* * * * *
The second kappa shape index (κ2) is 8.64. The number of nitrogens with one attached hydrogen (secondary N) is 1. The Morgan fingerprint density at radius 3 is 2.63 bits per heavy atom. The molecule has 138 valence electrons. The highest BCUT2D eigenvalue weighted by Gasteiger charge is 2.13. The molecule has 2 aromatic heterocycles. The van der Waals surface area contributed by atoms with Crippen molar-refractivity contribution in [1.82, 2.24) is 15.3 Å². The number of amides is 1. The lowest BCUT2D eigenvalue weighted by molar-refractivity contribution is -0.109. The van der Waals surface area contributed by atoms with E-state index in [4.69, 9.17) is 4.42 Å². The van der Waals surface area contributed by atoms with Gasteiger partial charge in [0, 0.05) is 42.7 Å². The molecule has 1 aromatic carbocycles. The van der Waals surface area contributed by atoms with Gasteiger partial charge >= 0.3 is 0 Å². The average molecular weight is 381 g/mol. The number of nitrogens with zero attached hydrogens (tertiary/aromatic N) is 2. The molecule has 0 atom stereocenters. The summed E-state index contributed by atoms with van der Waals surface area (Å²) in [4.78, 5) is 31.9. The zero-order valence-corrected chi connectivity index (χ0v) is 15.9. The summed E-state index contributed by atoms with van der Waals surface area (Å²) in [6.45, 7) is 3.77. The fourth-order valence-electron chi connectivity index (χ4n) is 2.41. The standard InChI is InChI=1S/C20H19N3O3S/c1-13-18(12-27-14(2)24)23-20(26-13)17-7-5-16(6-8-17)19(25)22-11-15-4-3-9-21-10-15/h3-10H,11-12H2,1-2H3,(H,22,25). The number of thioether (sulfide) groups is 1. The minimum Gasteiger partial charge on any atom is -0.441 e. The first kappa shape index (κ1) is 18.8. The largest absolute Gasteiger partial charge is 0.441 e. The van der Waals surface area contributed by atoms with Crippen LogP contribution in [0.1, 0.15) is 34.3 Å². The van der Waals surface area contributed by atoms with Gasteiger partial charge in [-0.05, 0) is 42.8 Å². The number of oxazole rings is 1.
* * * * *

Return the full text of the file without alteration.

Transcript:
The second kappa shape index (κ2) is 8.64. The number of nitrogens with one attached hydrogen (secondary N) is 1. The Morgan fingerprint density at radius 3 is 2.63 bits per heavy atom. The molecule has 138 valence electrons. The highest BCUT2D eigenvalue weighted by Gasteiger charge is 2.13. The molecule has 2 aromatic heterocycles. The van der Waals surface area contributed by atoms with Crippen molar-refractivity contribution in [1.82, 2.24) is 15.3 Å². The number of amides is 1. The lowest BCUT2D eigenvalue weighted by molar-refractivity contribution is -0.109. The van der Waals surface area contributed by atoms with E-state index in [4.69, 9.17) is 4.42 Å². The van der Waals surface area contributed by atoms with Gasteiger partial charge in [0, 0.05) is 42.7 Å². The molecule has 1 aromatic carbocycles. The van der Waals surface area contributed by atoms with Gasteiger partial charge >= 0.3 is 0 Å². The average molecular weight is 381 g/mol. The number of nitrogens with zero attached hydrogens (tertiary/aromatic N) is 2. The molecule has 0 atom stereocenters. The summed E-state index contributed by atoms with van der Waals surface area (Å²) in [4.78, 5) is 31.9. The zero-order valence-corrected chi connectivity index (χ0v) is 15.9. The summed E-state index contributed by atoms with van der Waals surface area (Å²) in [6.45, 7) is 3.77. The fourth-order valence-electron chi connectivity index (χ4n) is 2.41. The standard InChI is InChI=1S/C20H19N3O3S/c1-13-18(12-27-14(2)24)23-20(26-13)17-7-5-16(6-8-17)19(25)22-11-15-4-3-9-21-10-15/h3-10H,11-12H2,1-2H3,(H,22,25). The number of thioether (sulfide) groups is 1. The minimum Gasteiger partial charge on any atom is -0.441 e. The first kappa shape index (κ1) is 18.8. The largest absolute Gasteiger partial charge is 0.441 e. The van der Waals surface area contributed by atoms with Crippen LogP contribution in [0.1, 0.15) is 34.3 Å². The van der Waals surface area contributed by atoms with Gasteiger partial charge in [-0.05, 0) is 42.8 Å². The number of oxazole rings is 1.